Sydney delivers an extraordinary ICOMOS GA2023
GML’s Head of Victoria Edwina Jans wraps up a stimulating week at the first ever ICOMOS General Assembly held in the Pacific region.
‘After nearly 6 years, it was a huge privilege to join my Executive Committee colleagues, along with those involved in the Organising Committee and Scientific Symposium, and my GML colleagues to deliver the extraordinary 21st global ICOMOS General Assembly.
We welcomed over 1,500 participants, from across Australia and the world, to Sydney for 10 days to engage in stimulating conversations, to explore extraordinary heritage places, to delight in unique arts and cultural experiences, and to advance the professional practice of cultural heritage management.
More than 150 different events included Welcomes to Country, an Opening Ceremony at the Sydney Opera House, the Youth Forum on Cockatoo Island / Wareamah and a visit to the Greater Blue Mountains. The Scientific Symposium provided a platform for conversation, debate, ideas and new perspectives. The event culminated in the gala dinner which was a celebration of the vibrancy of First Nations arts and culture through the special menu featuring Aboriginal ingredients, a Smoking Ceremony by Muruwari artist and digeridoo player Matthew Doyle and a moving dance performance by the Jannawi Dance Clan.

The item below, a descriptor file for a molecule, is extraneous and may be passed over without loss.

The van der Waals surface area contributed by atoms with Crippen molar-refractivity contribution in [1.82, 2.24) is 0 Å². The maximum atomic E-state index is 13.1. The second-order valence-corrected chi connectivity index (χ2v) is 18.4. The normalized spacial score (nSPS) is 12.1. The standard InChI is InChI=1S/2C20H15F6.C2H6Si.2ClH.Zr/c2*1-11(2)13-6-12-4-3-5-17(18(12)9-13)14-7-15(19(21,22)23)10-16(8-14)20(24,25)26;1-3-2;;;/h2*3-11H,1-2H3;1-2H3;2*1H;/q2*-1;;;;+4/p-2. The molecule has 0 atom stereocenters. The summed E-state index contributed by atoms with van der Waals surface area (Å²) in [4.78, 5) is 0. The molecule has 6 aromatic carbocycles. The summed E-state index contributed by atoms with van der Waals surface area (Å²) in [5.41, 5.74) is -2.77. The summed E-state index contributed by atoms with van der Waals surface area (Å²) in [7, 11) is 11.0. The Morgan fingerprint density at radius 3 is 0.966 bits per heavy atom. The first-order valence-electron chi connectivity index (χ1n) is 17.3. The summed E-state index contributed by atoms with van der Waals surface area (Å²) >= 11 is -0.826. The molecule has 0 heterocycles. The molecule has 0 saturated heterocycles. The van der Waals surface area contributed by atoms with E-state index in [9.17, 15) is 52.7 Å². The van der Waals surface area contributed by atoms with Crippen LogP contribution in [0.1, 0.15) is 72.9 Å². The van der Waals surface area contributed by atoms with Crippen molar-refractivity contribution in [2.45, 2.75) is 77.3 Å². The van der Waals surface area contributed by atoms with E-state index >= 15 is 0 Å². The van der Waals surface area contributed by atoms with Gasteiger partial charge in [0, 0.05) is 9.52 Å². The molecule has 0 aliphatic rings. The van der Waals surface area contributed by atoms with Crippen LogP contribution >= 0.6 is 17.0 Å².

With such a rich program it’s hard to single out the highlights, but a few events and experiences stand out for me: the generosity of the owners of the houses we visited on the ISC twentieth century tour of modern Sydney architecture homes designed by Marion and Walter Griffin in Castlecrag and Harry Seidler in Wahroonga, Killara and Gordon; engaging with the public through the Heritage Lecture, Heritage Exposition, and the Heritage Trades Fair; the mindfulness of engaging with weaver Aunty Karleen Green in GML’s Gadi Networking Lounge; and the lasting legacy of the GA2023 on our professional practice including important resolutions on the impact of climate change, and the rights, roles and responsibilities of First Nations people in identifying, conserving, managing and celebrating their cultural heritage.
Perhaps most of all, it was the generosity of spirit with which industry colleagues, government partners and corporate patrons joined with us to showcase Australia’s amazing cultural heritage and the many dynamic ways Australia is leading the world in shaping the future of heritage.’